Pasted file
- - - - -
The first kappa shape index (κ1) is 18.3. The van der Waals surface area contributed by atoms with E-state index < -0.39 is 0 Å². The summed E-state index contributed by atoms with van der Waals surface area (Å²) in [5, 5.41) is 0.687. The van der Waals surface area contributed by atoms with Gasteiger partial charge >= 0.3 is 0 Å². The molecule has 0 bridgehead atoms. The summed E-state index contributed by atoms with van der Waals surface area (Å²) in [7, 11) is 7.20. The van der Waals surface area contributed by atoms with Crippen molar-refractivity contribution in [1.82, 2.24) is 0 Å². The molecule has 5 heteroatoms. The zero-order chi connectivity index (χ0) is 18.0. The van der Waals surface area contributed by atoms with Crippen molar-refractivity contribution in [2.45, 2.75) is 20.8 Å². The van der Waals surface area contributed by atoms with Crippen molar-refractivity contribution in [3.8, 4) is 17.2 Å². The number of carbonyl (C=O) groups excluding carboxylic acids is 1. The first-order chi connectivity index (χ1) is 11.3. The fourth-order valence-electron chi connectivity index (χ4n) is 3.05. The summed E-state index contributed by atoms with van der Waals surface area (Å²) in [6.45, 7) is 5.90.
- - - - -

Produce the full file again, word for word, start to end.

The first kappa shape index (κ1) is 18.3. The van der Waals surface area contributed by atoms with E-state index < -0.39 is 0 Å². The summed E-state index contributed by atoms with van der Waals surface area (Å²) in [5, 5.41) is 0.687. The van der Waals surface area contributed by atoms with Gasteiger partial charge >= 0.3 is 0 Å². The molecule has 0 bridgehead atoms. The summed E-state index contributed by atoms with van der Waals surface area (Å²) in [7, 11) is 7.20. The van der Waals surface area contributed by atoms with Crippen molar-refractivity contribution in [1.82, 2.24) is 0 Å². The molecule has 5 heteroatoms. The zero-order chi connectivity index (χ0) is 18.0. The van der Waals surface area contributed by atoms with Crippen molar-refractivity contribution in [2.45, 2.75) is 20.8 Å². The van der Waals surface area contributed by atoms with Crippen molar-refractivity contribution in [3.8, 4) is 17.2 Å². The number of carbonyl (C=O) groups excluding carboxylic acids is 1. The first-order chi connectivity index (χ1) is 11.3. The fourth-order valence-electron chi connectivity index (χ4n) is 3.05. The summed E-state index contributed by atoms with van der Waals surface area (Å²) in [6.45, 7) is 5.90.